Note: “avoid a pull-ups competition”. Good advice, especially for me. I tend to rely on strong arms more than is gracefully optimal.

Volume sessions: When doing a volume session, try a pyramid approach: start easy, get harder, hardest climbs at the mid-point of the session, then ease back down. (Same idea as our pyramids: 1 pull-up, 2 push-ups, 3 squats; 2,4,6 etc. Until you max out on one (e.g. 4 pull-ups). Then back down the pyramid: 3-6-9, 2-4-6, 1-2-3.)

“Project” sessions: warm up with 10-12 easier climbs, then pick 2-3 hard problems and work on them. Not too long on any one, or you’ll get tired. Rest: rule of thumb is 1 minute rest for every hand move.

Using the circuit board (a wall with graded routes that go in a circle round the wall, for endurance training): two approaches:

1. “Strength”: pick one hard circuit and go round once. Rest, etc.

2. “Endurance”: pick an easier circuit, and do laps (e.g. 3-4). This trains you for longer climbs, such as rope work outside.

I didn’t mention in class that I find going round once on the easiest circuit to be a sufficient challenge to my endurance! But I’ll work on it, starting by just doing a few moves after the end of the first circuit, to get out of the habit of automatically stopping at the end.

Supportive Conditioning”: for injury prevention. Assuming you’re not a gym rat (good call).

#1 most important exercise to prevent tendonitis: finger extensor training, opening the hand against resistance, e.g. using an exercise band. 3 sets of 20, 2-3 times per week. Yes this is useful but I think I should do a class on forearm maintenance for climbers. They all seem to get tendonitis! (You can find my forearm conditioning training here: go.guywindsor.net)

#2 easiest supportive conditioning: push-ups. 3 sets of 10-25, twice a week.

#3: TRX handles on straps (I’d use my gymnastics rings at home). 3 exercises shown, all knees on floor to start:

1. Push-ups

2. Pec fly, arms out to the sides at shoulder level, recover.

3. Plank, extending the arms out in front like diving into a pool, recover.

#1 stretch, after EVERY climbing session: hand flat on wall, shoulder height, fingers pointing down (extending the wrist). Extend other arm about shoulder height like in a pec fly, look out over your extended hand. Seems useful.

Other stretches recommended:

1. feet wide, knees wide, squat and push knees apart to open hips.

2. Standing, knee to chest, pull knee in to stretch hip.

Best takeaways:

1) After the usual warm-up, warming up on the wall with: precise feet, extended arms, and minimal grip.

2) Flag on overhangs.

3) Pyramid sessions.

4) Use circuits more.

5) Why have my rings been in a box in the shed for the last year?

And finally:

As you can see, that is a TON of information, way more than even the more experienced climbers will be able to remember the next day. How many sets of how many push-ups was it?
And here's the kicker. I'd accidentally left my notebook and pen at home, so I borrowed a pencil and a single envelope from the reception desk. Literally ALL of that was captured in note form, covering both sides of an ordinary envelope (about 4 inches by 9, or 10cm by 22). Notes do not have to be extensive to be useful.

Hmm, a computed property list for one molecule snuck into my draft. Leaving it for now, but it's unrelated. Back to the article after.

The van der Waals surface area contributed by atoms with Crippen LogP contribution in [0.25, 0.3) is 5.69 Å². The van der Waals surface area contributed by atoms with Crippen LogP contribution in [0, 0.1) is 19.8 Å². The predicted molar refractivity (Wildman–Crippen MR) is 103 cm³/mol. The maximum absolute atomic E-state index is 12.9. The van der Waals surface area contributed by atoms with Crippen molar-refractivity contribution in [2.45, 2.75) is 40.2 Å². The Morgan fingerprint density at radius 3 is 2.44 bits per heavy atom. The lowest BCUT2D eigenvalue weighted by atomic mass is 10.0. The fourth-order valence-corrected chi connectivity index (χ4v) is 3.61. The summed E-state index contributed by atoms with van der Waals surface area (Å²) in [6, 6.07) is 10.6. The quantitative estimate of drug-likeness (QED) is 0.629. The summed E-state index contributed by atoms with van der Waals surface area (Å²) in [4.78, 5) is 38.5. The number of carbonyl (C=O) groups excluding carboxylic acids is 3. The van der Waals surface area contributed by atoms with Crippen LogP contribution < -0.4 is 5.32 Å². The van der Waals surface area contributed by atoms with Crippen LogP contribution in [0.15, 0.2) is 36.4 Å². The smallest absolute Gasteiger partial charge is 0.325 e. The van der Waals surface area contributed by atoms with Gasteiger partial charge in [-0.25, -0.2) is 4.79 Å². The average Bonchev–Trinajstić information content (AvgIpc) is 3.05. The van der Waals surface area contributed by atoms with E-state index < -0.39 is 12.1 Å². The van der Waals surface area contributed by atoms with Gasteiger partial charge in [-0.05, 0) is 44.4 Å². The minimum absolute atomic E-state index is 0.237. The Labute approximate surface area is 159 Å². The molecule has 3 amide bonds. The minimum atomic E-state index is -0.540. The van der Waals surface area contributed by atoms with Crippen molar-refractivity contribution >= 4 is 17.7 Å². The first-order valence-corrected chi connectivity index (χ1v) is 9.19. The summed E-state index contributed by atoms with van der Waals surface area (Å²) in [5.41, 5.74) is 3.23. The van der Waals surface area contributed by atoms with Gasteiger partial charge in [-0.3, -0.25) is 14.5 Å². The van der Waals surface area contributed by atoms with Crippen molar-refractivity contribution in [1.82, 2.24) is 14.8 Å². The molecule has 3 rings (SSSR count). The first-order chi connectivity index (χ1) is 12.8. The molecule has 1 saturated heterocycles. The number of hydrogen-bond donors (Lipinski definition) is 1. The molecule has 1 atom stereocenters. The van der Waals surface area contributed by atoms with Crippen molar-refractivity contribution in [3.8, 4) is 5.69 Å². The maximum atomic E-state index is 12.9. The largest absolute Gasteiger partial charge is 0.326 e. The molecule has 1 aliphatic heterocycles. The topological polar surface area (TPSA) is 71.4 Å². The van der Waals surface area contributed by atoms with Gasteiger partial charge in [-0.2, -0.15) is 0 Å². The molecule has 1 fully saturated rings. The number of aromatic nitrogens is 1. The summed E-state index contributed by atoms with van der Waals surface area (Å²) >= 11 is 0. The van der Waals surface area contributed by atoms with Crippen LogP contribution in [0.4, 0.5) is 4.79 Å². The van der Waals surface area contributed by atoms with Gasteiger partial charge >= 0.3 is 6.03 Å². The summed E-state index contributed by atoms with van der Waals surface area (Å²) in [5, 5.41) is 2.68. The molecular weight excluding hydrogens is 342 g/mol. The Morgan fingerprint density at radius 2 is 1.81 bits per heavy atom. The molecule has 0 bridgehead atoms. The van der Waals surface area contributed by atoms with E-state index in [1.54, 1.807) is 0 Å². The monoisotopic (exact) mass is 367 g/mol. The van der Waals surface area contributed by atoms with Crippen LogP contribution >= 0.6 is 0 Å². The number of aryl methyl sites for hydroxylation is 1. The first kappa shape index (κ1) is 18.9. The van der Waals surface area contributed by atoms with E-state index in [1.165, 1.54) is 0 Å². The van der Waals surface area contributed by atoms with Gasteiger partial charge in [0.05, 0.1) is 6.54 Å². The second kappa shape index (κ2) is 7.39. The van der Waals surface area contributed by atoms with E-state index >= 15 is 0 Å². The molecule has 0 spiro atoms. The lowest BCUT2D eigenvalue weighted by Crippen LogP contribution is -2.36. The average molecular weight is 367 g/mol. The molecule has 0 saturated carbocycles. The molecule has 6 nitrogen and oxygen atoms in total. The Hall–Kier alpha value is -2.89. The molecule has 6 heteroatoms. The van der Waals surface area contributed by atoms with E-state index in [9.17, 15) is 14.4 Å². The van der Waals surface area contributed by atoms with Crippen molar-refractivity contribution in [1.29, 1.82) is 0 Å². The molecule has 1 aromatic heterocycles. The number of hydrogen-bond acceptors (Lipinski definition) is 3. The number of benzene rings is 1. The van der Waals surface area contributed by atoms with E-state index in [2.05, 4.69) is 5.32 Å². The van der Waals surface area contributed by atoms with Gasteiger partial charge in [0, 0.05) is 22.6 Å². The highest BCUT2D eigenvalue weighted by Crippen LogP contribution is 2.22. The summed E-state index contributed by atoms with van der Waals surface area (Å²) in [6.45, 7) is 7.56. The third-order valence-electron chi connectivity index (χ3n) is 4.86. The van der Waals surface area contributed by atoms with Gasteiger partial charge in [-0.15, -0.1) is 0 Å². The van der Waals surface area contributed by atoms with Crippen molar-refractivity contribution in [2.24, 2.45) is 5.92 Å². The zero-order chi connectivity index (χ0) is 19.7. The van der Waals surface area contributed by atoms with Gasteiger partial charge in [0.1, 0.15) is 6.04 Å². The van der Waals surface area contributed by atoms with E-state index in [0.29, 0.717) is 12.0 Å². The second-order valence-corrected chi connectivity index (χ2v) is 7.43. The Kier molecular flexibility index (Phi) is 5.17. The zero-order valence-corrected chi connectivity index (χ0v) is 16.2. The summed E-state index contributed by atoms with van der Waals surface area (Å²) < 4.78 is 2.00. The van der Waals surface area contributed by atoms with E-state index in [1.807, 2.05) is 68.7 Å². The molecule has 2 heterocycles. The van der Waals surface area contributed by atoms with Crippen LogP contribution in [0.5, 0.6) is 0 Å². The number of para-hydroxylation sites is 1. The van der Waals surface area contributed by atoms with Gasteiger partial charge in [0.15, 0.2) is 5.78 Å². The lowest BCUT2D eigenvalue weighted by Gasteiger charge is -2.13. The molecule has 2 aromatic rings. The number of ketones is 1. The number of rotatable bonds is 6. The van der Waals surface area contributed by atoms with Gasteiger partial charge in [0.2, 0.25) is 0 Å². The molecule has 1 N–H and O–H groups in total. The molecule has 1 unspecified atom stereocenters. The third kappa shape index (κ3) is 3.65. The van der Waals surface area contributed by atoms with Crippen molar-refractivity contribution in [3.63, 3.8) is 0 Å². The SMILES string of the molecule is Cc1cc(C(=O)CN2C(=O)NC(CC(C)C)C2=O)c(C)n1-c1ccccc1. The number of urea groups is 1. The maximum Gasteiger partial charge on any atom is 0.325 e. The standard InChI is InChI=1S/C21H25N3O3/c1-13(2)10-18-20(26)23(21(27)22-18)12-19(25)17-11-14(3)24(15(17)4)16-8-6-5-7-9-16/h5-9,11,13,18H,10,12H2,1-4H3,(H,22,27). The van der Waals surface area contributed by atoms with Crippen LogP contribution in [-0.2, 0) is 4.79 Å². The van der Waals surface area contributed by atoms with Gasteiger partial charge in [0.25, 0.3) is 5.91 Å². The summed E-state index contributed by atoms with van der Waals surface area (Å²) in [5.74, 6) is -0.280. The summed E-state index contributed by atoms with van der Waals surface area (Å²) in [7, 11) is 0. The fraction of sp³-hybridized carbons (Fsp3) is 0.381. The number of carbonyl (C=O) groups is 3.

The specifics I tried to capture were notable phrases (such as “avoid a pull-ups competition”), the overall pattern of the class (or I would certainly have forgotten entire sections), and as many specifics as possible (such as “finger extensor training, opening the hand against resistance, e.g. using an exercise band. 3 sets of 20, 2-3 times per week”). Then when writing out the notes, I added as much detail and experience as I could recall.

Experienced students are able to remember more than the less experienced simply because they can chunk the information, and fit it into pre-existing patterns in their heads. I didn't have the experience to chunk the information, nor the pre-existing patterns of climbing theory, terminology, and practice. But even though the class had way more information than I could possibly make use of at the time, and so way more than I'd be likely to remember, I could effectively use the class insights months later when I was ready for them, because I have a way to file them outside my brain.

This is actually better than videoing the class, because it depends on the write-up immediately afterwards. Information outside your brain is of no practical use. To be useful, it must be stored inside your brain. Having a video of the class will tend to let you believe that you have it all available, and so you'll forget to ever watch the video, and the information never breaches the world/brain barrier. But having dodgy notes on a scrap of paper that simply must be written up soon or it will become useless forces you to re-enter the information in another format, which massively improves retention. I saw and heard the class, and experienced the exercises, now I have to recall the class from notes and memory, and re-create it as text. That regurgitation process is absolutely key to getting your brain to hold onto the information.

I hope this is useful, and perhaps persuades at least one beginner to jump in the deep end and take a class above their level. Feel free to share.

I'm sure you have an opinion: do share!